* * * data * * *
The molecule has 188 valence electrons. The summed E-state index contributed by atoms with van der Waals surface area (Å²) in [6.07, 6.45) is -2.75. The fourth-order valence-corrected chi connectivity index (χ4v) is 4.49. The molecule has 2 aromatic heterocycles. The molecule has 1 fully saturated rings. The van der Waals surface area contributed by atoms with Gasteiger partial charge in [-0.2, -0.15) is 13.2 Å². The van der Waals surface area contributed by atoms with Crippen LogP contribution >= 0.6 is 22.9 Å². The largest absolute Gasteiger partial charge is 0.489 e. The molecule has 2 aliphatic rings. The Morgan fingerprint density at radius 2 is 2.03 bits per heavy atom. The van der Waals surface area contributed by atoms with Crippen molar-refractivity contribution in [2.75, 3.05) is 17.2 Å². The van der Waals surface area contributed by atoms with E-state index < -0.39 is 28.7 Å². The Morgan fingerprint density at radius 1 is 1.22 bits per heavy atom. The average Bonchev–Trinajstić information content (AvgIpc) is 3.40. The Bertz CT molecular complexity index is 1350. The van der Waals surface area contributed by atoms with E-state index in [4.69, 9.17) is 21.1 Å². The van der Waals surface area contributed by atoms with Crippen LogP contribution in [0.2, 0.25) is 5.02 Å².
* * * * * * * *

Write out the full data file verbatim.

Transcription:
The molecule has 188 valence electrons. The summed E-state index contributed by atoms with van der Waals surface area (Å²) in [6.07, 6.45) is -2.75. The fourth-order valence-corrected chi connectivity index (χ4v) is 4.49. The molecule has 2 aromatic heterocycles. The molecule has 1 fully saturated rings. The van der Waals surface area contributed by atoms with Gasteiger partial charge in [-0.2, -0.15) is 13.2 Å². The van der Waals surface area contributed by atoms with Crippen LogP contribution >= 0.6 is 22.9 Å². The largest absolute Gasteiger partial charge is 0.489 e. The molecule has 2 aliphatic rings. The Morgan fingerprint density at radius 2 is 2.03 bits per heavy atom. The van der Waals surface area contributed by atoms with Crippen molar-refractivity contribution in [2.75, 3.05) is 17.2 Å². The van der Waals surface area contributed by atoms with E-state index < -0.39 is 28.7 Å². The Morgan fingerprint density at radius 1 is 1.22 bits per heavy atom. The average Bonchev–Trinajstić information content (AvgIpc) is 3.40. The Bertz CT molecular complexity index is 1350. The van der Waals surface area contributed by atoms with E-state index in [4.69, 9.17) is 21.1 Å². The van der Waals surface area contributed by atoms with Crippen LogP contribution in [0.2, 0.25) is 5.02 Å².